you can help with this, please let me know on that issue.

Or, is there a way for someone to help clean
up and better organize this list?

There are two main ways you can help:

1. Help un-break the aforementioned sorting, or provide a better way to
sort or filter the tables.

2. Submit a PR that modifies or removes old or bad HCL entries:


Good news:  I am a retired professional computer scientist and willing to
Bad news:   I retired for medical reasons and am now spending most of my
time starting up a 501(c)(3) nonprofit to research an incurable disease
that doesn't even have a test for it yet.
I'll be happy to do what I am able, but at the moment I have no clue how
the current HCL infrastructure works.  If someone can kindly help me get
oriented as to what currently happens maybe I can help come up with a
better way of doing it. I feel strongly that this is important enough that
it needs doing to advance the cause of Qubes with more potential users.

I'm very sorry to hear that. We'd be very grateful for whatever time you can spare.

Basically, the current system is that all the HCL .yml reports reside in this repo (which is a submodule of the main website repo):


These are displayed on the web page you see, the source code of which is here:


In order for reports to get into the HCL repo, Chris (tasket), our HCL maintainer, collects them from the mailing list, performs any necessary cleanup and processing, then submits them in a PR to the HCL repo, which I then review and merge.

Chris can provide further details, as he has the most experience in this role.

Going forward it is not all that helpful to see what was historically
running, years ago, if they are no longer adequate for the current Qubes
R4.x baseline. My inclination is this lists' primary function should be
support those who are looking for some adequate hardware that could run
current baseline, and failing that test, it should be filtered out by
default. Or maybe just filter by date added/updated?

I can understand the motivation behind removing old entries for EOL
Qubes releases. If those entries are truly of no use to anyone, then
there is not much reason to keep them around. But perhaps there's some
value in keeping the old entries that we're overlooking. I'm curious
whether Chris and Marek have any opinions on this.

I would not want to just throw that information away, but rather have the
user actively adjust the settings to be able to review the older historical
entries if desired.  I did see that the HCL repository has the original yml
files, so I would think that creating a database or index of them to allow
better filter options would be a good first step. But I guess I'll have to
read the part about the current broken sorting algorithm to figure out what
is happening before suggesting too much about what to do.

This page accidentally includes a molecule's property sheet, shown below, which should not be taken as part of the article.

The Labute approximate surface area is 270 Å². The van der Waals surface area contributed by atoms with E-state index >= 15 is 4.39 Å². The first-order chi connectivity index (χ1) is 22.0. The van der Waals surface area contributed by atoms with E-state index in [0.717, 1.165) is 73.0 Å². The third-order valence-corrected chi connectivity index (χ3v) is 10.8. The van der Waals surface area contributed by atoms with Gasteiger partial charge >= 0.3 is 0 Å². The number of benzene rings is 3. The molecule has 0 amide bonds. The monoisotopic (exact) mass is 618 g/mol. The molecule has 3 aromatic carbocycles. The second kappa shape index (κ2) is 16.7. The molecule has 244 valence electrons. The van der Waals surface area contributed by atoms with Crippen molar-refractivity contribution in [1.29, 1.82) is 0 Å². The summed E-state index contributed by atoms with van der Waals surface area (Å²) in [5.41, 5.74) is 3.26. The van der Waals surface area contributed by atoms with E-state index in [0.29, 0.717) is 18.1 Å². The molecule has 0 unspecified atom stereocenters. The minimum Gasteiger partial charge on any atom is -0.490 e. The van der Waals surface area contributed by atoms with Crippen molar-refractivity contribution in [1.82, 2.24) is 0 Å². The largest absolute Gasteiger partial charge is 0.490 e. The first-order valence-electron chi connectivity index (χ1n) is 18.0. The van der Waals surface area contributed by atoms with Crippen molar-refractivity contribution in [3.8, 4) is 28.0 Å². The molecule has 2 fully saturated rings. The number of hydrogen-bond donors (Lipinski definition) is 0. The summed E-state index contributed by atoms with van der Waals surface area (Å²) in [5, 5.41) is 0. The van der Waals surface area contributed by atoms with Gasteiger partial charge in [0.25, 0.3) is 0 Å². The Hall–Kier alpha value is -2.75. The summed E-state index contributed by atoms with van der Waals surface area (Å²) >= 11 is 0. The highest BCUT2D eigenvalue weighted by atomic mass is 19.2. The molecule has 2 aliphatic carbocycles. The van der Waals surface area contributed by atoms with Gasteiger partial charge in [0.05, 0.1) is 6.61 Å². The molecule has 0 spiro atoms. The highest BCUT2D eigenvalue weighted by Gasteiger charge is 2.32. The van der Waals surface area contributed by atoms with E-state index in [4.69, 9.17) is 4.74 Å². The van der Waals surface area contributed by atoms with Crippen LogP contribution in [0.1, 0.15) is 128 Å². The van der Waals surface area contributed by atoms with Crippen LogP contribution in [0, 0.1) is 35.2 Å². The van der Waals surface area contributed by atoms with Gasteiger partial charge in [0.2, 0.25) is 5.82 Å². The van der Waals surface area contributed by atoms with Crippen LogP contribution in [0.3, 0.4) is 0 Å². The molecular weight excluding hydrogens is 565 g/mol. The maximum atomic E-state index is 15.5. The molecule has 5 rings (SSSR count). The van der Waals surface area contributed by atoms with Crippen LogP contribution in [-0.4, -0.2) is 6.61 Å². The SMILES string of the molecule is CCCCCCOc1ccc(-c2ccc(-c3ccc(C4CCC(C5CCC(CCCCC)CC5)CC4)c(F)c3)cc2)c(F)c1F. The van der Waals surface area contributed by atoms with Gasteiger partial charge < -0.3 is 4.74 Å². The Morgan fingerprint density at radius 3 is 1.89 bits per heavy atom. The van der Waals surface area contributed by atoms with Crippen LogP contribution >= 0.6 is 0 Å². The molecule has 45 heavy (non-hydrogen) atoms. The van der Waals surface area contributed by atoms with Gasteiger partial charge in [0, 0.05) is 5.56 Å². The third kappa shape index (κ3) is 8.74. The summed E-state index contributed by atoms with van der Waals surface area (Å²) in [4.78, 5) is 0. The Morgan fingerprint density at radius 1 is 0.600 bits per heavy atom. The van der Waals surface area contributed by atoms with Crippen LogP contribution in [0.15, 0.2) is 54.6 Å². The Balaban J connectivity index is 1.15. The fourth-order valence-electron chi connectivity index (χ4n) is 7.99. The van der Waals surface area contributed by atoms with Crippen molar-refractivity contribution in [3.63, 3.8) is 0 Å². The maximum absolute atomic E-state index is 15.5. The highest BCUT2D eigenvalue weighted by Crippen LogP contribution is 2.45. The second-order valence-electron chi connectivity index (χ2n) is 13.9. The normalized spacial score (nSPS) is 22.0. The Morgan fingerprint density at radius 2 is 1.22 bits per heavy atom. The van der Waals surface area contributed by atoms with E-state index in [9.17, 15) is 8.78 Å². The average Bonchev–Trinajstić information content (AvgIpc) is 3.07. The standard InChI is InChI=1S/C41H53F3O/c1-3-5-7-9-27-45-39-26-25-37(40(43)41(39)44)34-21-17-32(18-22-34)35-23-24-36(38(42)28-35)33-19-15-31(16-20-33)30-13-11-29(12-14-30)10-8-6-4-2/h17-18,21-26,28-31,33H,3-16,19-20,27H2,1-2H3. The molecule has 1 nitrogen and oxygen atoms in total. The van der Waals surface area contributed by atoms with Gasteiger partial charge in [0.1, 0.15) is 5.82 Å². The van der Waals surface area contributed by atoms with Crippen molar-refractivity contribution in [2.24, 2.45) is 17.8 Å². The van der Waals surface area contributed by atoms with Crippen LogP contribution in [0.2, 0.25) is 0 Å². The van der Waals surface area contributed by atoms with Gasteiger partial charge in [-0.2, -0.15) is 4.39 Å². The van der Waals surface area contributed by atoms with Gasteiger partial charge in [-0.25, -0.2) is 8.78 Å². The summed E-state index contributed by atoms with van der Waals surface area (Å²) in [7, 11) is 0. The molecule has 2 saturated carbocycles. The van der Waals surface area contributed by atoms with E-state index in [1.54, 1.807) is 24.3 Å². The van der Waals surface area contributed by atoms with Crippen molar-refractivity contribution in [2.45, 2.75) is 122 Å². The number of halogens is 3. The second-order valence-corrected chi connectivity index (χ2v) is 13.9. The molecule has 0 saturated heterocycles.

Since they're managed in a git repo, we're never in danger of permanently losing the data. However, being accessible to website visitors is another matter.

Since it's just a directory full of .yml files, perhaps there's some database or indexing magic that can be done. That's outside of my area of expertise.

Another idea is to have separate HCL tables for each Qubes release, or
even entirely separate HCL *pages* for each Qubes release. This might
make sense as part of our plan for release-specific documentation:


Another thought is we should actively request those who successfully
upgrade their systems to the latest baseline to resubmit their HCL thus
showing that the same system is still capable of running the latest
baseline number. I know matching old and new HCL reports would require
work, but I think if you want Qubes to be more popular this is a must.

We can request it, but I'm not sure how much uptake we'll get. In
practice, someone would probably have to volunteer to take on the task
of making these requests. Alternatively, we could suggest in the HCL
documentation something like, "If you're interested in a model, but the
HCL report is out-of-date, try asking the reporter to update their report."

Theoretically, there could be an automated system that emails people to
ask them to update their reports periodically (annually, for example),
but again, someone would have to volunteer to help set up such a system.

At the very least the list should have a way to display only those
currently running R4.x.x by default, but then let someone tweak the
settings to look at older hardware if they choose to do so.

Would be good, but we need help with the code (see above).

I'm willing to take a look, but can't promise how much time I can actually
devote.   My medical situation currently dictates everything at the moment.

I understand. Thank you.

Andrew David Wong (Axon)
Community Manager, Qubes OS